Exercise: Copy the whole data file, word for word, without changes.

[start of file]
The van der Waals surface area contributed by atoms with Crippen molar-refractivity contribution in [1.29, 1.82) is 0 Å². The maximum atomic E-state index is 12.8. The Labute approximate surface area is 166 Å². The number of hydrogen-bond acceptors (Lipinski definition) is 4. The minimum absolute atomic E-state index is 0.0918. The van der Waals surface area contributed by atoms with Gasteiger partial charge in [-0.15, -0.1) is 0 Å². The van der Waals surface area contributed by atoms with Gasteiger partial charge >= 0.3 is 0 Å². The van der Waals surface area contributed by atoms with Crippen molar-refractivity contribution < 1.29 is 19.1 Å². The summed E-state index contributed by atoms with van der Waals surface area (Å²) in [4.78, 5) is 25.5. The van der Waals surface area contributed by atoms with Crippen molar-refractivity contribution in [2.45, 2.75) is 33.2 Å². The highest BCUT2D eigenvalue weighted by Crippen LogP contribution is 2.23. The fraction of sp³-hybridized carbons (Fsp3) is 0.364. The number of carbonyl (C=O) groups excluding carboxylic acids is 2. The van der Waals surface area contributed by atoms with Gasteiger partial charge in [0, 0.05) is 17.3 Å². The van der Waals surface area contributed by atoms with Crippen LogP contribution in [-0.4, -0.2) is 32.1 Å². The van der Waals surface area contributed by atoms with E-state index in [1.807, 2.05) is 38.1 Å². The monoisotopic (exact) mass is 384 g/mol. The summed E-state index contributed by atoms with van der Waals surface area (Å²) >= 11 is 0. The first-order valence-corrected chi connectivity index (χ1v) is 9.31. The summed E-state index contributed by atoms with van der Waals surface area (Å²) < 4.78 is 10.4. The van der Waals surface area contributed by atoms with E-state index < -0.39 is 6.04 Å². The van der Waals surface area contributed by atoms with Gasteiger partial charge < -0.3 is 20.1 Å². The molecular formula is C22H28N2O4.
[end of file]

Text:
The van der Waals surface area contributed by atoms with Crippen molar-refractivity contribution in [1.29, 1.82) is 0 Å². The maximum atomic E-state index is 12.8. The Labute approximate surface area is 166 Å². The number of hydrogen-bond acceptors (Lipinski definition) is 4. The minimum absolute atomic E-state index is 0.0918. The van der Waals surface area contributed by atoms with Gasteiger partial charge in [-0.15, -0.1) is 0 Å². The van der Waals surface area contributed by atoms with Gasteiger partial charge >= 0.3 is 0 Å². The van der Waals surface area contributed by atoms with Crippen molar-refractivity contribution < 1.29 is 19.1 Å². The summed E-state index contributed by atoms with van der Waals surface area (Å²) in [4.78, 5) is 25.5. The van der Waals surface area contributed by atoms with Crippen molar-refractivity contribution in [2.45, 2.75) is 33.2 Å². The highest BCUT2D eigenvalue weighted by Crippen LogP contribution is 2.23. The fraction of sp³-hybridized carbons (Fsp3) is 0.364. The number of carbonyl (C=O) groups excluding carboxylic acids is 2. The van der Waals surface area contributed by atoms with Gasteiger partial charge in [0, 0.05) is 17.3 Å². The van der Waals surface area contributed by atoms with Crippen LogP contribution in [-0.4, -0.2) is 32.1 Å². The van der Waals surface area contributed by atoms with E-state index in [1.807, 2.05) is 38.1 Å². The monoisotopic (exact) mass is 384 g/mol. The summed E-state index contributed by atoms with van der Waals surface area (Å²) >= 11 is 0. The first-order valence-corrected chi connectivity index (χ1v) is 9.31. The summed E-state index contributed by atoms with van der Waals surface area (Å²) < 4.78 is 10.4. The van der Waals surface area contributed by atoms with E-state index < -0.39 is 6.04 Å². The van der Waals surface area contributed by atoms with Gasteiger partial charge < -0.3 is 20.1 Å². The molecular formula is C22H28N2O4.